I think a lot about goodness, and what can possibly make an everyday person “good” in these raging, discourteous days. The central quality I return to again and again, as perhaps the essence of “goodness,” is empathy. Empathy may be the most difficult virtue to cultivate; nevertheless, I believe it’s the only possible path to peace among our species. We must endeavor to understand each other, disparate though our origins and morals may be, and strive to treat each other with the same care and respect we (hopefully) afford our own tribes.
Empathy is what drives white people to do anti-racist work, cishet folks to fight for LGBTQIA+ inclusion and rights, men to work towards ridding the world of sexism and misogyny, wealthy folks to focus their attention on lifting up the working class and the impoverished, of the decent treatment of all people by others regardless of how differently their humanity seems, superficially, to be. I believe it is essential that we be moved by the struggles of those who seem different, especially when they’re in less fortunate or powerful positions.
This is, overall, how I found myself defining the term “woke” for myself: conscious, alive & alight with empathy, fully aligned with the social contract in meaningful ways. I looked up the word “woke” up on Wikipedia a few weeks ago, partly because the term has become such a trope, and an ill-defined one, which well-meaning, abused and misrepresented by others, who intend to do harm.
One of the most revelatory experiences a person can have is being hit by the thunderbolt of empathy—to all at once realize the humanity of another person, feeling some measure of their feeling for the first time. Such a realization often ushers in an accompanying shame or dismay as well, as one may also recognize their life-as-lived thus far is woefully incomplete. A hidden dimension opens up, and with it, new passions, experiences, and concerns suddenly color one’s sphere.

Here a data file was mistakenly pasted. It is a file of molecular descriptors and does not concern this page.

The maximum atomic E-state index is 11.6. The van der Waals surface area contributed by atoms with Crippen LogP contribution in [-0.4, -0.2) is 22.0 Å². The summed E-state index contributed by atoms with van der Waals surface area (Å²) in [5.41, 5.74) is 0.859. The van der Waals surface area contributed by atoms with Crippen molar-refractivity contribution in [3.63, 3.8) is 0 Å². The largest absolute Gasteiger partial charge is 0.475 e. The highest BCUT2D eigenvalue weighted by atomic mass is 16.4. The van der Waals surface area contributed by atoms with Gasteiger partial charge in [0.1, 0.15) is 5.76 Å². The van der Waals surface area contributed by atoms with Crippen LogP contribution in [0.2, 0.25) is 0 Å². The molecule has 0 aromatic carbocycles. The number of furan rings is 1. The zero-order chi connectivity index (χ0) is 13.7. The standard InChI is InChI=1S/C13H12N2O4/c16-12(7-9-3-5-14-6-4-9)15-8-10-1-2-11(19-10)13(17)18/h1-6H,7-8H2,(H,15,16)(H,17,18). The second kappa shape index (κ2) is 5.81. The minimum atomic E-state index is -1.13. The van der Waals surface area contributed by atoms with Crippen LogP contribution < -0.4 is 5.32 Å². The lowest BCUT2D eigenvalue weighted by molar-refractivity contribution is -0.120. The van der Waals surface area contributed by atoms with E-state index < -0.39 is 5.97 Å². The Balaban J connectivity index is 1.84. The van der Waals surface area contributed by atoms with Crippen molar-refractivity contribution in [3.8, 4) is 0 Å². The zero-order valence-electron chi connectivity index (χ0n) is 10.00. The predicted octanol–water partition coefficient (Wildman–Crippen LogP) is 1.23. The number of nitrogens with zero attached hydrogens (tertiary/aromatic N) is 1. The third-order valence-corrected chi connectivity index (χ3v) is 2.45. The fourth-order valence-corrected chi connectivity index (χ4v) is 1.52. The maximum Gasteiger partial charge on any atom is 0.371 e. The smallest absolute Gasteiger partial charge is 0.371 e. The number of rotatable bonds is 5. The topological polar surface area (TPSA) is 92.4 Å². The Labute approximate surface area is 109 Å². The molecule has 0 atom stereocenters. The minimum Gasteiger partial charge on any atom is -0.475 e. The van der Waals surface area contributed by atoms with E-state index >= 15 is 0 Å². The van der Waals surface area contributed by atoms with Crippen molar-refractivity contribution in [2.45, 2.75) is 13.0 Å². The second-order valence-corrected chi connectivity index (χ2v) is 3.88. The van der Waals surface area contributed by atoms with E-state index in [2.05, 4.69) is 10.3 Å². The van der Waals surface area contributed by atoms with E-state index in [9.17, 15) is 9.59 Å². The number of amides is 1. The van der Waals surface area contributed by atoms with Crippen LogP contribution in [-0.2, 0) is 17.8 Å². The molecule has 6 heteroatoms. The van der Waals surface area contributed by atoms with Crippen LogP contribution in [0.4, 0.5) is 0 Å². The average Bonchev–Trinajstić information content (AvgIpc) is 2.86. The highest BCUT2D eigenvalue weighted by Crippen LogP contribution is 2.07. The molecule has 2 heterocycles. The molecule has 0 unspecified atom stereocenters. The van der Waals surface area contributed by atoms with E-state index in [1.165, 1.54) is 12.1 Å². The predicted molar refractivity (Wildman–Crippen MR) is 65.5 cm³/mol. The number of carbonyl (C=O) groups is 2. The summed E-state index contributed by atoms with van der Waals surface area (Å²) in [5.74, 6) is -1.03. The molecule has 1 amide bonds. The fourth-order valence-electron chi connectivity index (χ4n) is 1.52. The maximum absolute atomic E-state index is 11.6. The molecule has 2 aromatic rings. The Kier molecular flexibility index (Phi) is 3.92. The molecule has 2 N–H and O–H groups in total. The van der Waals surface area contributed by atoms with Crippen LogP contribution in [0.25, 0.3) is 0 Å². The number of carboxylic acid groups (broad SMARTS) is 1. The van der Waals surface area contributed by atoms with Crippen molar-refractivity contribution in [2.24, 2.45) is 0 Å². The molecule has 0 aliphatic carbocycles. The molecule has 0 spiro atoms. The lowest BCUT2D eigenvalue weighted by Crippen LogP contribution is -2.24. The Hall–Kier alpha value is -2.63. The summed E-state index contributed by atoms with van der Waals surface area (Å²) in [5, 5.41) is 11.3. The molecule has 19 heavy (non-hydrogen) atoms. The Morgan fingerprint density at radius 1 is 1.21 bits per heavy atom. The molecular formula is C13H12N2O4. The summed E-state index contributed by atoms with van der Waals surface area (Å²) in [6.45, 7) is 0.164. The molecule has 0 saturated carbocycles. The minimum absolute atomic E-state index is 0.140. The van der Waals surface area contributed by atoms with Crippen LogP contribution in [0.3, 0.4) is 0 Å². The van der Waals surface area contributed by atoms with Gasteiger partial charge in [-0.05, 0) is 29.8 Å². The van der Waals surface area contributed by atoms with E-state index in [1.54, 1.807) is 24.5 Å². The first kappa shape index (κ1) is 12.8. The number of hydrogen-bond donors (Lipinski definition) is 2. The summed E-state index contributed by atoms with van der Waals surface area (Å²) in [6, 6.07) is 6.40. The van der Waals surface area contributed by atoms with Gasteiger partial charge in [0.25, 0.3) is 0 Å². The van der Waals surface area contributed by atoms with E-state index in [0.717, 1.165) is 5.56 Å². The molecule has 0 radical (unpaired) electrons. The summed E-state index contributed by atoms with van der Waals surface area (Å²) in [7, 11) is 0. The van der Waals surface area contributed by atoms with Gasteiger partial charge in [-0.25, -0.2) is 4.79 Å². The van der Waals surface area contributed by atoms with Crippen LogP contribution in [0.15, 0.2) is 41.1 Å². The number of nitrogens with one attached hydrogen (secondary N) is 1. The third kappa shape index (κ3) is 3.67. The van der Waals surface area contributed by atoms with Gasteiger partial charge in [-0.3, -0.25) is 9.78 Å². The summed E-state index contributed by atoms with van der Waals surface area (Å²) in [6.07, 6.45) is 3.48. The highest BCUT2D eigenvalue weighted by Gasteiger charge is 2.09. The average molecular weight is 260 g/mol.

The crucial aspect of the term as Erykah Badu and the wider black community have used it that is completely missing in mainstream understanding: “wokeness” as a state of being that actively needs to be maintained. White supremacists, for example, deride the word partly by making it essentialist, half of a we/they dichotomy that presume some folks believe they’ve reached the mountaintop of social justice enlightenment, and those who aren’t there will never be there. But when Black folk and allies began using the term widely, the phrase applied was: “Stay woke.” As in: you’ve got it right now, make sure you don’t fall back asleep (i.e. lose consciousness).
Being “woke” is not a given, basically. It’s not an inborn quality. It’s not contingent upon your ethnicity, class, birthplace, or anything besides being aware and compassionate, and doing whatever work is necessary to remain so.
Which brings me to a point I’ve been dying to make, actually. I’ve spent some serious energy complaining about “whiteness” in some of my points, and now is a good time to clarify what I mean by that, exactly. When I caution about “white people,” I’m not referring to those of you who happen to be white, in other words, happen to have skin tone in a certain range of lightness. I’m talking about toxic whiteness, effectively those who advocate for the perpetuation of white supremacy, regardless of their bloodlines. White supremacists can be black, even, just as misogynists can be women, if their words and actions are devoted to perpetuating toxic patriarchial systems in all of our lives.
I am not an advocate for division in our culture, although I’ve benefited greatly from spaces that allow marginalized groups to congregate, connect, and thrive. I think there’s a need for groups of that particular nature, which are focused on undoing systemic oppression and its effects, and from preventing its continuation. That will ultimately be impossible to achieve unless we seek out ways to connect to and collaborate with each other, instead of pushing each other away.